After three years as a student trainer, Emily Westergard ’12 is now a fourth year medical student at Lincoln Memorial University-DeBusk College of Osteopathic Medicine. Photo courtesy Emily Westergard

Emily Westergard ’12 knew she wanted to enter the medical profession following Colorado College. Her three years as a student trainer with CC Sports Medicine left the now fourth-year medical student with no doubt.

“During my time working as a student trainer, my love for medicine and helping people return to doing what they love only grew,” she says. “My hands-on experience working with athletes, diagnosing and treating injuries and illnesses, helped provide me with the confidence to continue in pursuing my dream career.”

While not formally connected, the two-year-old human biology and kinesiology minor and other pre-med, pre-physical therapy, or pre-physician assistant coursework at CC complement the hands-on lessons learned by the 32 student trainers, says head athletic trainer Thomas Monagan.

“They have that interest and knowledge and they ask smart questions of us,” Monagan says, adding that previous lectures and labs help the students understand what they’re seeing and doing. “There is no better way to learn human anatomy than hands-on experience. We are always happy to see our student trainers move on into the health professions and know that we, their professors, classes, and especially the excellent anatomy lab we have at CC helped them along the way.”

Becoming a student trainer involves a lengthy application process, including interviews — held during the spring for the upcoming academic year — along with the necessary completed coursework.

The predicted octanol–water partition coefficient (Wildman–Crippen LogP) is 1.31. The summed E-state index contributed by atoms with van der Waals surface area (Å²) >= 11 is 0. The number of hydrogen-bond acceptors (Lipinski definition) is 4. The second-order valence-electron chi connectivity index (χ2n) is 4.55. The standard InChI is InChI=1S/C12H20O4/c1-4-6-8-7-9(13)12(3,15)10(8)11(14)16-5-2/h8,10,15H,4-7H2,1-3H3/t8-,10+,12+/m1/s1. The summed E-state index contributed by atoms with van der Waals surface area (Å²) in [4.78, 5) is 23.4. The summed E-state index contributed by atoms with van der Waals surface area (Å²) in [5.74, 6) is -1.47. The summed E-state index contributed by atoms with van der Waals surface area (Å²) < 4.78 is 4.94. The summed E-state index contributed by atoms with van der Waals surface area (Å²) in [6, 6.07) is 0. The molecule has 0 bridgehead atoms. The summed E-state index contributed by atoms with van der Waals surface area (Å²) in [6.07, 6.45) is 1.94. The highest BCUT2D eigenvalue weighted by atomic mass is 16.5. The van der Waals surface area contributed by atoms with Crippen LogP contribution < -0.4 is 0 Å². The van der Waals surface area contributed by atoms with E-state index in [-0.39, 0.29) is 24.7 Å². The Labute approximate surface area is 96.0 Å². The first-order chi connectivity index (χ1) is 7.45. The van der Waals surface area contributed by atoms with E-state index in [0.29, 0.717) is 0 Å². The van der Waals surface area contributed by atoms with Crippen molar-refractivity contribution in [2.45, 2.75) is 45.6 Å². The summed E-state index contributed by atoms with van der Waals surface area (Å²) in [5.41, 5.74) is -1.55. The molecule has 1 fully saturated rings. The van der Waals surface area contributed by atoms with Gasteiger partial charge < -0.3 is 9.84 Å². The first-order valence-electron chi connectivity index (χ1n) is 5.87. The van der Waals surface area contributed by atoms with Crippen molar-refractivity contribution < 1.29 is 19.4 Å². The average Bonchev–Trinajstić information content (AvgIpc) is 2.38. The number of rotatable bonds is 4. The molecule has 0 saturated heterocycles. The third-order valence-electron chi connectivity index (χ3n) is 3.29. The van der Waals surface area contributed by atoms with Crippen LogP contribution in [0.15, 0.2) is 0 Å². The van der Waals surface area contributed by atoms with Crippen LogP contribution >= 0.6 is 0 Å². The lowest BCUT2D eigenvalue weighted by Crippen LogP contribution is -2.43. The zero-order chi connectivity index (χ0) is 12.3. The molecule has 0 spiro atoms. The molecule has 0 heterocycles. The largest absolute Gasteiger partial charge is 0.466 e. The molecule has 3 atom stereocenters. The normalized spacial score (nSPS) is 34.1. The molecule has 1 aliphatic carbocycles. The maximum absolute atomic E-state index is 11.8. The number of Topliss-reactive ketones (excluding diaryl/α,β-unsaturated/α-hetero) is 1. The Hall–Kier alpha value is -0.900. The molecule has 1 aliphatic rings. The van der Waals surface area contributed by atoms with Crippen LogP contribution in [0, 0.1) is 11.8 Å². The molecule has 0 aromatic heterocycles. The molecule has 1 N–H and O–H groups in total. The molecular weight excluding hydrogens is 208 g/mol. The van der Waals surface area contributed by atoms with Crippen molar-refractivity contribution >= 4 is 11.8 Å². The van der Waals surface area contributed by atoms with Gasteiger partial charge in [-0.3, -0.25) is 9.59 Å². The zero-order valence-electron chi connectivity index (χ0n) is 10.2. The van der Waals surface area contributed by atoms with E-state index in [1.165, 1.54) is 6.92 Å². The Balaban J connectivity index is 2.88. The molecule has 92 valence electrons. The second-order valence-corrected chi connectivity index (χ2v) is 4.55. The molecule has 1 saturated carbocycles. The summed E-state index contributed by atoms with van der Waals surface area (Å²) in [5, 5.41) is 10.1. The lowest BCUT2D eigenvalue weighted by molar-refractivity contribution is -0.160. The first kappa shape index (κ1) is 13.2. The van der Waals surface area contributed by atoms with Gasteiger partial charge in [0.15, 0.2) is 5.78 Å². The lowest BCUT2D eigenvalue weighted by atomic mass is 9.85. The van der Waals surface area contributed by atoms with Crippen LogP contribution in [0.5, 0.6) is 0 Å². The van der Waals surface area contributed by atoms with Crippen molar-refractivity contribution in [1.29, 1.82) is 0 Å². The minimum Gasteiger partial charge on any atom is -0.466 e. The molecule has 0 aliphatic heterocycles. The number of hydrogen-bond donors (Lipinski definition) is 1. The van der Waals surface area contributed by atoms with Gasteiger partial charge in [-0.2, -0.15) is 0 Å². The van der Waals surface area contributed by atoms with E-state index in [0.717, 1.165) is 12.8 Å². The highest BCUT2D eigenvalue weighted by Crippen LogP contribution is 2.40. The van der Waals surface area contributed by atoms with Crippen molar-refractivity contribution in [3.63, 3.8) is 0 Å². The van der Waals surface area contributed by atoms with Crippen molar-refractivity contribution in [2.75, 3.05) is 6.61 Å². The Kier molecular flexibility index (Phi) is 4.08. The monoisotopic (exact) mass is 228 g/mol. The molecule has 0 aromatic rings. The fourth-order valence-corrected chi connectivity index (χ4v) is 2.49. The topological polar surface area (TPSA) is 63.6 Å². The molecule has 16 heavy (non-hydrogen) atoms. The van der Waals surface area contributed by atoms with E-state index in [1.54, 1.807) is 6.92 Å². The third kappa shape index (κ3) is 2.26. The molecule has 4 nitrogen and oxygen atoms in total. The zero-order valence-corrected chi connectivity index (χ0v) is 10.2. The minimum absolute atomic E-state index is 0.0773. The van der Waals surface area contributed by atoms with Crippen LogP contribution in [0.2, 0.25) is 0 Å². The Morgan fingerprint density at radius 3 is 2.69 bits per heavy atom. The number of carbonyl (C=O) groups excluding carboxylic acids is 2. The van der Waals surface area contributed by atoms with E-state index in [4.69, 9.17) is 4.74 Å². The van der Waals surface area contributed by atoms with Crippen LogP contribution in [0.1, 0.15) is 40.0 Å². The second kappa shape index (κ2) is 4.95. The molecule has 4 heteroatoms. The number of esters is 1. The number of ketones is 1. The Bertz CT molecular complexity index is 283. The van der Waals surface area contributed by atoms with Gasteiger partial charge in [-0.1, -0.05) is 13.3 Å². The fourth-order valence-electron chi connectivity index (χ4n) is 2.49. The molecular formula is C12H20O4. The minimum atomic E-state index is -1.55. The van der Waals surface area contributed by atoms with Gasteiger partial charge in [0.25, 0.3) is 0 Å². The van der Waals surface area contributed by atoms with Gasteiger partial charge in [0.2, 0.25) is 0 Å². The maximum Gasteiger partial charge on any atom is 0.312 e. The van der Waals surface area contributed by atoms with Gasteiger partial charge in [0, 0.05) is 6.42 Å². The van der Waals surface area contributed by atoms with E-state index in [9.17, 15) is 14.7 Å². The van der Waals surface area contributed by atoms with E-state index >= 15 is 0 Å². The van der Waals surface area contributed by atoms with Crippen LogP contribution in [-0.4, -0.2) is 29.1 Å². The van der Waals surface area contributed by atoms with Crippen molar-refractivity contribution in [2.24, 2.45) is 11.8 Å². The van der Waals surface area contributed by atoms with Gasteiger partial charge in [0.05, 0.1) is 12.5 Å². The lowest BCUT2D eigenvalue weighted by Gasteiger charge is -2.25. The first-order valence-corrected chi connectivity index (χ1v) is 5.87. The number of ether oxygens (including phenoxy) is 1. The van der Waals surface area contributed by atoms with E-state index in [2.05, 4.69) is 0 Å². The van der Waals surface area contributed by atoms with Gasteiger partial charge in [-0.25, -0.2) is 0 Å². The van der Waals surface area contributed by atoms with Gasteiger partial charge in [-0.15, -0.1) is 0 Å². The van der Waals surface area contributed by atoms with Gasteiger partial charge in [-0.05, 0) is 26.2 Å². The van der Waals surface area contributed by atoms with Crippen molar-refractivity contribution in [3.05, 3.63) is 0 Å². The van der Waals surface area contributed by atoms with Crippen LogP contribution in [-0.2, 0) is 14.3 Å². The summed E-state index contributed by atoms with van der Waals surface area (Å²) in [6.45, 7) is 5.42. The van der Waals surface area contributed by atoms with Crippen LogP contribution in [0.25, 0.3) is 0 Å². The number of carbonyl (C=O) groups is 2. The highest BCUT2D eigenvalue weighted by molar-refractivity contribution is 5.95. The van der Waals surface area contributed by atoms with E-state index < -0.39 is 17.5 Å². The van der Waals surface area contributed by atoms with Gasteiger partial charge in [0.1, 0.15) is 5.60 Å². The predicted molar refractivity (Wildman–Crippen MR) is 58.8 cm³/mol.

“The classes have helped me immensely with understanding aspects of anatomy and physiology in a clinical setting,” says men’s soccer player Cameron Stopforth ’18, who plans to become a physical therapist after graduating with a molecular biology degree this May. “Having a background knowledge of these topics has allowed me to better perform tasks of the job such as stretching, using modalities, and aiding in rehab.”

It was much the same for Westergard. Serving as a trainer exposed her to a multitude of injuries ranging in severity, along with treatment plans for long-term injuries that allow athletes to continue competing, she says.

“The injuries and illnesses I was exposed to, along with the teaching provided by our excellent Sports Medicine staff, helped make these presentations and diagnoses stick with me,” she says. To this day I can still recall specific athletes’ injuries and stories; this has helped me many times in diagnosing patients I now see in clinic.

“All these things prepared me well for the expectations and hard work that medical school requires, and continue to benefit me as I now prepare for residency this summer,” adds Westergard, who graduated with a biology degree.

The combination of classwork and hands-on experience also helps those who do not go directly into medical school, like Hannah Quick ’17, co-winner of the 2017 Mahony Award. The Mahony Award is presented to a CC senior who works for Sports Medicine while studying in the pre-med, pre-physical therapy, or pre-physician assistant programs and achieving a minimum 3.25 grade point average.